Energy efficiency through irrigation

energy efficiency, irrigation, USA Irrigation of agricultural land has long been considered by many an energy inefficient means of producing crops. However, recently academics have started to contest this preconception. Researchers at the University of Nebraska now believe that irrigated corn cultivated on dry plains might not be as energy-intensive, costly and risky as previously believed.

Agronomists Ken Cassman and Patricio Grassini say that irrigation techniques that produce huge crop yields can actually be carried in an efficient way, that also have a low impact on the surrounding environment. The academics added that their portfolio of research was based on field data collected over a period of several years from commercial production fields in Nebraska, in addition to U.S. Department of Agriculture (USDA) data and farmer surveys.

We found that irrigated corn had substantially larger net energy yield and less greenhouse gas emissions per unit of grain produced than corn from rainfed systems with much smaller input levels and lower yields” said Grassini. He argued that a crop’s energy efficiency should be measured on a yield basis, rather than on the land area used.

While the researchers accept that irrigation uses more resources – water in particular – than alternative techniques, they claim that in the long term its resource balance makes for a more balanced system than dryland production in states such as Nebraska. Grassini said that converting irrigated land to dryland yields decreased greenhouse gases per acre, but conversely requires double the acreage in production to produce the same amount of grain.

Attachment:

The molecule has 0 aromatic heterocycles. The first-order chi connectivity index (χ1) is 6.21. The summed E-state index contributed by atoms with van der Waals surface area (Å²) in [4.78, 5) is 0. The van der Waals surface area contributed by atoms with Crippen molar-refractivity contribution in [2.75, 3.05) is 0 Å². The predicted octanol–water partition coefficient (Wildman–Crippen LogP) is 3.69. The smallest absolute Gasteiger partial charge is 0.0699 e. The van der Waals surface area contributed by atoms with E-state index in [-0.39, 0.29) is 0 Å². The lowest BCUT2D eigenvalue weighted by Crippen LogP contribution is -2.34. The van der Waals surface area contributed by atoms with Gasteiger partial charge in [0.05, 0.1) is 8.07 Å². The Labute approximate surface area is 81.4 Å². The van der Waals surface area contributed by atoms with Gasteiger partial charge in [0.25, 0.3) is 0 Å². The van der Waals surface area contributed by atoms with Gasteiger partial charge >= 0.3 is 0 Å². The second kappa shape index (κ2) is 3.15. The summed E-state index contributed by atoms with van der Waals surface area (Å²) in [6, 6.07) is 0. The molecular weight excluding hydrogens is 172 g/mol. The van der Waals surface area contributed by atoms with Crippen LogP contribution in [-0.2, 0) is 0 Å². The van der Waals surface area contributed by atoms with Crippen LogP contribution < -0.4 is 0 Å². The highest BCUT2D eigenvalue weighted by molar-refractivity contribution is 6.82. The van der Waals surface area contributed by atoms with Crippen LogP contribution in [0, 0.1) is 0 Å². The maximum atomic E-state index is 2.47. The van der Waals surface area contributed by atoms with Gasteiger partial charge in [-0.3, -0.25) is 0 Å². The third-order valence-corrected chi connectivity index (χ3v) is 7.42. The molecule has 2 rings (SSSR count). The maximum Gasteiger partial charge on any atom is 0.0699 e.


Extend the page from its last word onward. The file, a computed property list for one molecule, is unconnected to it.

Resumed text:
“Thus it is penny-wise and pound foolish to convert irrigated agriculture back to dryland production for the sake of reducing greenhouse gas emissions,” Grassini told The researchers said they made a concerted effort to take the issue of water scarcity in the U.S. midsection into account in their research. They said they tried to show how water availability can work alongside systems such as center-pivot irrigation to maximize crop yields.

The story of irrigated corn in Nebraska can be taken as a benchmark for other current and future irrigated cropping systems because it shows that achieving high yields, high energy efficiency, and low global warming potential are not mutually exclusive goals in real-world commercial farming” precise Grassini.  “The findings do not mean irrigated corn systems can’t be made more energy efficient. Continued progress can come with use of best management practices, including rotation of corn with soybeans rather than continuous corn, replacement of surface irrigation with pivot irrigation systems, use of conservation tillage practices rather than conventional disc-plowing, and fine-tuning applications of nitrogen fertilizer and irrigation water” added Cassman.

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